BUGRA  1914 - 1939 revisited 

This lovely colourful print by Hedwig Matthiessen was chosen to be the icon of this new website and collection display. It illustrates rarity (another copy was never seen), artisticity and craftsmanship. Hedwigs design may have inspired by a famous and revolutionary painting , “Die Sonne” by Edvard Munch, below). 

Hedwig was one of the first generation of German woman artists pioneering with a new medium: colour printmaking without the aid of an etching press.   


“Die Sonne” by  Edvard Munch, painted in 1911 is a huge mural 

created after winning a competition decorating the central Aula of Kristiana University (today Oslo). It is the spectacular central piece of an eleven piece series of mural paintings. Today considered an icon of Modern Art and a masterpiece in its days of conception the  painting was very controversial. 

Welcome to a mysterious and forgotten exhibition. It was planned to take place in 1939, to commemorate the 25. anniversary of the Leipzig 1914 all-women graphic artist exhibitions in the “Das Haus der Frau” pavilion at the Leipzig World Fair: the BUGRA

The 1914 exhibition ended unexpectedly shortly after opening with the outbreak of WW-I. The 1939 exhibition was cancelled before it was even opened. 

Read more below about the this forgotten exhibition, its rediscovery and the pursuit of works of art in an attempt to recreate its catalogue by assembling the works that were chosen by the organising committee. 

The result can be visited in this virtual display of the works created by two generations of exceptional but mostly forgotten German women artists. 

Rare and mysterious 1939 exhibition catalogue. 

Its finding in the 1970’s ultimately lead to this special collection, exhibition and website.  

In the early 1970’s, when I was a student roaming the antiquarian books shops and flea markets in the city on Saturdays, an old German exhibition catalogue was found. After it was purchased it became part of my expanding library and lived its life forgotten on a shelf. It was not until the late 1990’s rearranging overflowing book cases, it came to light for the second time, it was catalogued and stored again.  

And then, entered in the digital age and trying to find out what it actually was about, Googling on a rainy day, this remarkable history unfolds. 

Das Haus der Frau 1914-1939:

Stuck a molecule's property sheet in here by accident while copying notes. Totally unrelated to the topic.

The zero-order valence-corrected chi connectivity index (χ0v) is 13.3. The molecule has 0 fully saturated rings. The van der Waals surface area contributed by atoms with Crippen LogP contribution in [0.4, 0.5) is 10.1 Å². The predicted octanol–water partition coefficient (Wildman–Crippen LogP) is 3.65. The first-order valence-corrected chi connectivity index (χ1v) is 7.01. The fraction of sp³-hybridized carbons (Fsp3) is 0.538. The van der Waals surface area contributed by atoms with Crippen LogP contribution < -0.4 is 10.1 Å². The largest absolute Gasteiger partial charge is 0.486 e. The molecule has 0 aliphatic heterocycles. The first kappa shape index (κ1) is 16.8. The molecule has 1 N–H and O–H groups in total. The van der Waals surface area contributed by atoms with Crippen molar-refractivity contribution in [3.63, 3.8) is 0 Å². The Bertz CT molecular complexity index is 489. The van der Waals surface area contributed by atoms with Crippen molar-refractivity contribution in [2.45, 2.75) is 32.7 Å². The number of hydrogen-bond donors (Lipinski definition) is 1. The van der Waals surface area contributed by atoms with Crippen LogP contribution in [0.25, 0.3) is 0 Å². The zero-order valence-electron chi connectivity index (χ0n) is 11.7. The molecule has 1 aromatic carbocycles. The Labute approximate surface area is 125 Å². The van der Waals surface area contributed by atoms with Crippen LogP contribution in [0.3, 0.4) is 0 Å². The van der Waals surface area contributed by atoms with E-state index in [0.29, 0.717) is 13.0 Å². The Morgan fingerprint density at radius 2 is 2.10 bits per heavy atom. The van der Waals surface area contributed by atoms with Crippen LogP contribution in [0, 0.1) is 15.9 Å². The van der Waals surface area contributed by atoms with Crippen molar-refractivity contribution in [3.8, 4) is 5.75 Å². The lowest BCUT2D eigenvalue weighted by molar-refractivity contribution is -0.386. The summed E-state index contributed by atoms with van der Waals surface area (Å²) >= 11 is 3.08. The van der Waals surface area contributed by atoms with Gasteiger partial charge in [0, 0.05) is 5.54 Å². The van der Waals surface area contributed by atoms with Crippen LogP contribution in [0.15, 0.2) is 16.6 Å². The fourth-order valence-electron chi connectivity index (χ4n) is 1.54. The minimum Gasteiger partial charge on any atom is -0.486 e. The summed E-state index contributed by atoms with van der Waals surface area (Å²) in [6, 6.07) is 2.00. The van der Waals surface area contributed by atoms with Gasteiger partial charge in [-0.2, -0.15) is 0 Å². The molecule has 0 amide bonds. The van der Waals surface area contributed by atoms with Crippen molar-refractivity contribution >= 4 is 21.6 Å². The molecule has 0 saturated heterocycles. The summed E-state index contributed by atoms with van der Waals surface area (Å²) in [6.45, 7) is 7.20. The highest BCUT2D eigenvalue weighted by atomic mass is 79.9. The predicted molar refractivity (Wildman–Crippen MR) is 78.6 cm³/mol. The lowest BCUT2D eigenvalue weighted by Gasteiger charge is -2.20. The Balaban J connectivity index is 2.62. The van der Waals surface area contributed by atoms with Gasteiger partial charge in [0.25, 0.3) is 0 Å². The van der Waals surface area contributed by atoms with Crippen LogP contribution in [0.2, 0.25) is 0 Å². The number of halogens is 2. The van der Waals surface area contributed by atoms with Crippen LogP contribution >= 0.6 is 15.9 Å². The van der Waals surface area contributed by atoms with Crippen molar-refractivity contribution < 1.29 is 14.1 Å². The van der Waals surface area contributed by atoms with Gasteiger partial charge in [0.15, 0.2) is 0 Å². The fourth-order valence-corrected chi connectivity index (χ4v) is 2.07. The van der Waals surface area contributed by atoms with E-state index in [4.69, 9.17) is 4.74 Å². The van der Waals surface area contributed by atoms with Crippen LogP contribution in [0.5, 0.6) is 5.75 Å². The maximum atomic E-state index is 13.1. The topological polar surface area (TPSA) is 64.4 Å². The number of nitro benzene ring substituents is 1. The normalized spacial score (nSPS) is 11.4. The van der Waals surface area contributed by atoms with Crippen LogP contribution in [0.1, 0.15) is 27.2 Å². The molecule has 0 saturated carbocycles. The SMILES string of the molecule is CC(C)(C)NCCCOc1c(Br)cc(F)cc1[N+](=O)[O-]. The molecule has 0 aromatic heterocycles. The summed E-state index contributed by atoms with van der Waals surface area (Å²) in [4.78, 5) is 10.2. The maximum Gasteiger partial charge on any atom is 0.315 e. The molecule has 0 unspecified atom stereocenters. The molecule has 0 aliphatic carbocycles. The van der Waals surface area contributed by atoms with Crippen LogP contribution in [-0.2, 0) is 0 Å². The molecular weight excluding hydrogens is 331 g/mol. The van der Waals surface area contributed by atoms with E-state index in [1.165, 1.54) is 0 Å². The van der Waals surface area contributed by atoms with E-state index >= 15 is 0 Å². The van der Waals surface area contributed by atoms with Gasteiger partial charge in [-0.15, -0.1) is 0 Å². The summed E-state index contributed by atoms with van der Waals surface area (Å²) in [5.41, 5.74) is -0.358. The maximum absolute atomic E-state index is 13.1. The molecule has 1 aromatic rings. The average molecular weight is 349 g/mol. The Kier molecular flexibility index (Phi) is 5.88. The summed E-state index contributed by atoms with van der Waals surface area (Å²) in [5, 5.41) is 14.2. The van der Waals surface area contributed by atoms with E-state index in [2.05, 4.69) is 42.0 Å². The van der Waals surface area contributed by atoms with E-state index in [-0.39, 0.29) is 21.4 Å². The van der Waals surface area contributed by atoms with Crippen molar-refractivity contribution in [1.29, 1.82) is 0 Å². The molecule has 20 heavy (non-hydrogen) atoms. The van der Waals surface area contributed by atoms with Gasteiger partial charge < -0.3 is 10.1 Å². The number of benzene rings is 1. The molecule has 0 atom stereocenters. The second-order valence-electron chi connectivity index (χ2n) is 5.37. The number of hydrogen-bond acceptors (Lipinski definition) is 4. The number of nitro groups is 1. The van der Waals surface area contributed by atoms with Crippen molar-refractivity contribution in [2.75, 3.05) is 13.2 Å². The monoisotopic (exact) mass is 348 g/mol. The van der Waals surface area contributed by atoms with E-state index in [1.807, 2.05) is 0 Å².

Leipzig BUGRA: “ein Wiederbesuchen”

Berlin  juli - oktober 1939

The booklet, besides containing details concerning the organising committee, it sponsors, address lists, opening hours, exhibition lenders etc… , alphabetically sums up the works of the represented women artists, the lay out and arrangements of the works in the different rooms of the exhibition building. In adjacent rooms selected works by important male colleagues (and teachers) and collections of works by sister artists in surrounding countries (Netherlands and Scandinavia) were to be displayed.   

After a year of preparations, the exhibition was cancelled by the Nazi regime: many of the Jewish represented artists had fled Nazi Germany, had gone underground or “disappeared”.  Several of the other artists withdrew their contributions to openly show their solidarity. 

Later “officials” (in brown shirts) removed and destroyed all proof of the exhibition’s existence: advertising print work, posters, invitations, newspaper announcements, catalogues  etc.. 

Not long after most of the surviving Jewish artist were captured, deported and murdered in the years to follow. On September 1. 1939 Germany invaded Poland.    


Together with a copy of the actual 1914 Leipzig exhibitions in “Das Haus der Frau” these two documents cover the Golden age of Modern German printmaking (without the aid of an etching press) by German women artists. They proved all to be born between 1850-1900. 

In the years that followed collecting colour woodblock prints (“Farbholzschnitte”) was mainly focussed on works created by the artists represented in those two catalogues. 

This website is an attempt to recreate, with my personal collection, the actual 1939 exhibition. Many of the works were found, some of them extremely rare, as “only known copy to exist”.  Because of the immense destructions of Germany’s cities by allied bombing in the aftermath of WW-II some prints mentioned were, to this day, ”never seen again”. 

The Corona pandemic and complete lack of any interest by the Museum and Art world blocked the initiatives of these works to be displayed in an actual exhibition. It resulted in a digital display (this website, constantly under construction). In 2024 a private home gallery (Musée Privé) was realised also because “the official Museum and Art World” and with them the associated art historians not yet have realised (or are ignorant of) the importance, quality and scale of creative activity by women artists in the first decades of the XX. century. 

An illustrated exhibition book is not foreseen but the exhibition and collection administration is available as a 650 page newly composed Artist Lexicon with hundreds of new short biographies covering all the represented artists involved in Modern Printmaking and many, many more …. A Who-is-Who in artistic Imperial and Weimar Germany. The result of 20 years of private research. 

A digital version (PDF) is also available on request.